Global equities ended weaker last week, after the International Monetary Fund (IMF) lowered global growth forecast for 2020 and 2021.
UK Markets ended the week in negative territory, as risk appetite amongst investors waned, amid fears of outbreak of the deadly coronavirus and its impact on the global economy.
UK’s public sector net borrowing increased less than market anticipations in December.
The ILO unemployment rate remained unchanged at its lowest level in 45 years in the September-November 2019 period.
Claimant count rate recorded a rise in December.
Average earnings increased more than market expectations on an annual basis in the September-November 2019 period.
The Markit manufacturing PMI climbed more-than-anticipated in January.
The Markit services PMI jumped more than market forecast for the first time since August 2019 in January.
European Markets ended mostly lower in the week, after the IMF slashed the Eurozone’s growth forecast for this year and the next.
Eurozone’s Markit services PMI recorded a drop in January.
The Markit manufacturing PMI in the Eurozone rose more than market forecast in January.
Eurozone’s ZEW survey economic sentiment index improved more than market forecast in January.
The consumer confidence index in the Eurozone remained unchanged in January.
Germany’s producer price index dropped less than market expectations on an annual basis in December.
Germany’s Markit manufacturing PMI climbed more than market forecast in January.
The Markit services PMI in Germany jumped more than market anticipations in January.
Germany’s ZEW survey current situation index rose more than market expectations in January.
The ZEW survey economic sentiment index in Germany climbed more-than-anticipated at its highest level since July 2015 in January.
The IMF, in its recent update on the world economic outlook, lowered its global economic growth forecasts to 2.9% and 3.3% for both, 2019 and 2020, respectively, amid rising global trade tensions. Moreover, the Eurozone’s growth forecast was lowered to 1.3% for 2020, largely due to a manufacturing contraction in Germany and decelerating domestic demand in Spain. However, the IMF has upgraded its growth forecast for China to 6.0% for 2020, as the US trade deal included a partial tariff reduction and cancelled tariffs on Chinese consumer goods that had been scheduled for December.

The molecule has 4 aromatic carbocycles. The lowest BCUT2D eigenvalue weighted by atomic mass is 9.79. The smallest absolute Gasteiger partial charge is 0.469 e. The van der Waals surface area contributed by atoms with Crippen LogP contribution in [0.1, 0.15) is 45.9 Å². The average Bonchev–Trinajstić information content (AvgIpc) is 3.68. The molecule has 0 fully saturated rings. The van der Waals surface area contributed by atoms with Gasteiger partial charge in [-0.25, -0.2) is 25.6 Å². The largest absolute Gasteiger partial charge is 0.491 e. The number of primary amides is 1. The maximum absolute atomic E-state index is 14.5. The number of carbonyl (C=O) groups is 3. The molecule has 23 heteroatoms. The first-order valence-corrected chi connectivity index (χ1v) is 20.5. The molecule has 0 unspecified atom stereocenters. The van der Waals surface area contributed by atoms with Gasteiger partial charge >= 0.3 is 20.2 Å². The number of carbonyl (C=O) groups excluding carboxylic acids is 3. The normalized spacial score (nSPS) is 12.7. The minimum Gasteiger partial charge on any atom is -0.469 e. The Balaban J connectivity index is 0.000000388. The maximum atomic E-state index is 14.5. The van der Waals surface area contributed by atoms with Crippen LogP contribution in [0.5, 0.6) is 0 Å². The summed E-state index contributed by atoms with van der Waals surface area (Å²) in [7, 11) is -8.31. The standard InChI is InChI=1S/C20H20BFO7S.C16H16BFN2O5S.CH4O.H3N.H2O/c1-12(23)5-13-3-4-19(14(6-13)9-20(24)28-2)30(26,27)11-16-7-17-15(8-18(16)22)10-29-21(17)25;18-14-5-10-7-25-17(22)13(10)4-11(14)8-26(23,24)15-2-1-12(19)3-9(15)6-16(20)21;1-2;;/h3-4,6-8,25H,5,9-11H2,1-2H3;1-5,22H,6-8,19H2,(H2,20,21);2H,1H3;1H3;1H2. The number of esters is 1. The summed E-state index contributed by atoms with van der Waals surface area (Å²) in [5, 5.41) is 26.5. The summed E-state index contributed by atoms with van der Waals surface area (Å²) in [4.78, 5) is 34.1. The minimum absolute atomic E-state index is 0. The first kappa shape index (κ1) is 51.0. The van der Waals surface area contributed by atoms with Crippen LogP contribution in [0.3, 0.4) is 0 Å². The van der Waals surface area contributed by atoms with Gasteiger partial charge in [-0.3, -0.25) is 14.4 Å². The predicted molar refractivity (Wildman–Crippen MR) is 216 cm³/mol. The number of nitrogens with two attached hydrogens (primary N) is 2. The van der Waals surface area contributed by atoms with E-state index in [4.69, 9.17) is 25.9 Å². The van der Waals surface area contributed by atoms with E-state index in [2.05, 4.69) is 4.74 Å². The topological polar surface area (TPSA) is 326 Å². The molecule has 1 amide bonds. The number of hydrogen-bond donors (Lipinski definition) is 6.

US Markets ended the week in red, amid dismal corporate earnings report and ongoing tensions over the spread of coronavirus in China.
The US Markit manufacturing PMI dropped to its lowest level in three months in January.
The Chicago Fed National activity index fell more than market expectations in December.
The Markit services PMI jumped more than market forecast in January.
Existing home sales climbed to its highest level since February 2018 on a monthly basis in November.
Initial jobless claims rose less than market forecast in the week ended 17 January 2020.
The Kansas Fed Manufacturing Activity index dropped less than market anticipations in January.
The MBA mortgage applications dropped in the week ended 17 January 2020.
Asian Markets ended weaker last week, tracking losses in their US counterparts.
Australia’s consumer inflation expectations jumped more than market anticipations in January.
Unemployment rate in Australia unexpectedly fell in December.
Japan’s trade deficit widened more than market expectations for the second consecutive month in December.
The leading economic index in Japan fell more-than-anticipated in November.
Japan’s all industry activity index rebounded on a monthly basis in November.
Consumer price inflation in Japan rose more than market forecast on a yearly basis in December.
Japan’s manufacturing PMI climbed more-than-expected in January.
The Bank of Japan (BoJ), in its latest monetary policy meeting, kept its benchmark interest rate steady at -0.1%, and maintained its yield target for 10-year Japanese government bonds at around 0.0%, as widely expected. Moreover, the central bank raised its growth forecast for the fiscal 2020 to 0.9% from 0.7%. Likewise, the projection for 2021 was lifted to 1.1% from 1.0%.
The BoJ, in its December monetary policy meeting minutes, reported that the policymakers warned that global uncertainties and last year’s tax hike might have dented capital spending and inflation expectations. Further, a few officials dicussed over concern that households’ income might fall as manufacturers, hit by slowing global demand and the fallout from the US-China trade war, could slash winter bonus payments. Further, the BoJ Governor, Haruhiko Kuroda, warned that risks to Japan's economic recovery remained high.